Vol-2 : Satyagraha In South Africa

Satyagraha In South Africa

Selected Works of Mahatma Gandhi
Volume II

Written by : M. K. Gandhi

Table of Contents

  1. Geography
  2. History
  3. Indians Enter South Africa
  4. A Review of The Grievances :Natal
  5. A Review of The Grievances : The Transvaal and other Colonies
  6. A Review of The Early Struggle
  7. A Review of The Early Struggle : Continued
  8. A Review of The Early Struggle : Concluded
  9. The Boer War
  10. After The War
  11. The Reward of Gentleness - The Black Act
  12. The Advent of Satyagraha
  13. Satyagraha v. Passive Resistance
  14. Deputation To England
  15. Crooked Policy
  16. Ahmad Muhammad Kachhalia
  17. A Rift In The Lute
  18. The First Satyagrahi Prisoner
  19. 'Indian Opinion'
  20. A Series of Arrests
  21. The First Settlement
  22. Opposition and Assault
  23. European Support
  24. Further Internal Difficulties
  25. General Smuts' Breach of Faith(?)
  26. Resumption of The Struggle
  27. A Bonfire of Certificates
  28. Charge of Forcing Fresh Issues
  29. Sorabji Shapurji Adjania
  30. Sheth Daud Mahomed etc. Enter The Struggle
  31. Deportations
  32. A Second Deputation
  33. Tolstoy Farm-I
  34. Tolstoy Farm-II
  35. Tolstoy Farm-III
  36. Gokhale's Tour
  37. Gokhale's Tour (Concluded)
  38. Breach of Pledge
  39. When Marriage Is Not A Marriage
  40. Women in Jail
  41. A Stream of Labourers
  42. The Conference and After
  43. Crossing The Border
  44. The Great March
  45. All in Prison
  46. The Test
  47. The Beginning of The End
  48. The Provisional Settlement
  49. Letters Exchanged
  50. The End of The Struggle
  51. Conclusion

About This Book

Written by : M. K. Gandhi
Translated from the Gujarati by : Valji Govindji Desai
General Editor : Shriman Narayan
First Edition :10,000 copies, February 1959
I.S.B.N :81-7229-008-3 (Set) Printed and Published by :Jitendra T. Desai,
Navajivan Mudranalaya,
© Navajivan Trust, 1968


Chapter-30: Sheth Daud Mahomed etc. Enter The Struggle

When the Indians saw through the Government’s game of tiring them out by fabian tactics they felt bound to take further steps. A Satyagrahi is never tired so long as he has the capacity to suffer. The Indians were therefore in a position to upset the calculations of the Government.
There were several Indians in Natal who possessed ancient rights of domicile in the Transvaal. They had no need to enter the Transvaal for trade, but the community held that they had the right of entry. They also had some knowledge of English. Again there was no breach of the principles of Satyagraha in educated Indians like Sorabji entering the Transvaal. We therefore decided that two classes of Indians should enter the Transvaal; first, those who had previously been domiciled in the country, and secondly, those who had received English education.
Of these Sheth Daud Mahomed and Parsi Rustomji were big traders, and Surendra Medh, Pragji Khandubhai Desai, Ratansi Mulji Sodha, Harilal Gandhi and others were ‘educated’ men. Daud Sheth came in spite of his wife being dangerously ill.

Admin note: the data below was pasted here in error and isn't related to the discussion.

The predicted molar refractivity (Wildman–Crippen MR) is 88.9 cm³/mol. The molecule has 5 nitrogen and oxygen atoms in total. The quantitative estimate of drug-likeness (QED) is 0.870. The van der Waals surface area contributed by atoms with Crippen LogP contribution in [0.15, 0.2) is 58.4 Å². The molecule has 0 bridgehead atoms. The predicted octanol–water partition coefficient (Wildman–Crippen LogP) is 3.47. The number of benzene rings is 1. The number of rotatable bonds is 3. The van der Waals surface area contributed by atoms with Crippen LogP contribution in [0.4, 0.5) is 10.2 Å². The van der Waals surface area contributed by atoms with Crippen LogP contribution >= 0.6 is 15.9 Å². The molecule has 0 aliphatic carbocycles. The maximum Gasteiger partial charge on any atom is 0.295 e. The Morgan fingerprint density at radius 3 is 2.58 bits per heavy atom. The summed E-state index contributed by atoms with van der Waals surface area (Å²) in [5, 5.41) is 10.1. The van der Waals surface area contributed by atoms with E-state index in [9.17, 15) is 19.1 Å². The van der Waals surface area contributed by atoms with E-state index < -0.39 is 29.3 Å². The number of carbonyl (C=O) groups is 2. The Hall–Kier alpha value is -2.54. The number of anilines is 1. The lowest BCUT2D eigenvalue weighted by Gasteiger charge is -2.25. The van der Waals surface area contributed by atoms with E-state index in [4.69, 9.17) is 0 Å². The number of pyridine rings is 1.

Let me introduce Sheth Daud Mahomed to the reader. He was president of the Natal Indian Congress and one of the oldest Indian traders that came to South Africa. He was a Sunni Vora from Surat. I have seen but few Indians in South Africa who equalled him in tact. He had excellent powers of understanding. He had not had much literary education but he spoke English and Dutch well. He was skilful in his business intercourse with European traders. His liberality was widely known. About fifty guests would dine with him every day. He was one of the chief contributors to Indian collections. He had the priceless jewel of a son who far surpassed him in character. The boy’s heart was pure as crystal. Daud Sheth never came in the way of his son’s aspirations. Indeed, it would be no exaggeration to say, that the father almost worshipped the son. He wished that none of his own defects should reappear in the boy and had sent him to England for education. But Daud Sheth lost this treasure of a son in his prime. Phthisis claimed Husen for its victim. This was a sore wound that never healed. With Husen died the high hopes which the Indians had cherished about him. He was a most truthful lad, and Hindu and Musalman were to him as the left and the right eye. Even Daud Sheth is now no more with us. Who is there upon whom Death does not lay his hands?
I have already introduced Parsi Rustomji to the reader. The names of several other friends who joined this ‘Asiatic invasion’ have been left out as I am writing this without consulting any papers, and I hope they will excuse me for it. I am not writing these chapters to immortalize names but to explain the secret of Satyagraha, and to show how it succeeded, what obstacles beset its path and how they were removed. Even where I have mentioned names I have done so in order to point out to the reader how men who might be considered illiterate distinguished themselves in South Africa, how Hindus, Musalmans, parsis and Christians there worked harmoniously together and how traders ‘educated’ men and others fulfilled their duty. Where a man of high merit has been mentioned, praise has been bestowed not upon him but only upon his merit.